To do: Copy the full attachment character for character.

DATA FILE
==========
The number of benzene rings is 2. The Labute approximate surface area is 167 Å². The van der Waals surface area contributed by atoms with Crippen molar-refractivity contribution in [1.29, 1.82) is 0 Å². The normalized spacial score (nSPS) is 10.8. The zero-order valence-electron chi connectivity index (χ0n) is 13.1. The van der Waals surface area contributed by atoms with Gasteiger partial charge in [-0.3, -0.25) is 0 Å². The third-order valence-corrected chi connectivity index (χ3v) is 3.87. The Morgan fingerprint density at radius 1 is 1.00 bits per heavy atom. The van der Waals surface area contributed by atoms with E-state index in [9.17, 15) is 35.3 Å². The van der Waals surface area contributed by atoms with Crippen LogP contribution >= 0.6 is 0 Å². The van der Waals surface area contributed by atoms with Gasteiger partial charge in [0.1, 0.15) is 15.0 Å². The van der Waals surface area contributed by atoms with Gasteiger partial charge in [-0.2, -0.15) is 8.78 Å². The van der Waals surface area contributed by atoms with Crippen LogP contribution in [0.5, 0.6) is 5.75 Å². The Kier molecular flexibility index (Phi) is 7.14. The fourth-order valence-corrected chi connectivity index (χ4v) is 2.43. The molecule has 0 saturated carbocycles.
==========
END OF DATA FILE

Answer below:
The number of benzene rings is 2. The Labute approximate surface area is 167 Å². The van der Waals surface area contributed by atoms with Crippen molar-refractivity contribution in [1.29, 1.82) is 0 Å². The normalized spacial score (nSPS) is 10.8. The zero-order valence-electron chi connectivity index (χ0n) is 13.1. The van der Waals surface area contributed by atoms with Gasteiger partial charge in [-0.3, -0.25) is 0 Å². The third-order valence-corrected chi connectivity index (χ3v) is 3.87. The Morgan fingerprint density at radius 1 is 1.00 bits per heavy atom. The van der Waals surface area contributed by atoms with E-state index in [9.17, 15) is 35.3 Å². The van der Waals surface area contributed by atoms with Crippen LogP contribution >= 0.6 is 0 Å². The van der Waals surface area contributed by atoms with Gasteiger partial charge in [0.1, 0.15) is 15.0 Å². The van der Waals surface area contributed by atoms with Gasteiger partial charge in [-0.2, -0.15) is 8.78 Å². The van der Waals surface area contributed by atoms with Crippen LogP contribution in [0.5, 0.6) is 5.75 Å². The Kier molecular flexibility index (Phi) is 7.14. The fourth-order valence-corrected chi connectivity index (χ4v) is 2.43. The molecule has 0 saturated carbocycles.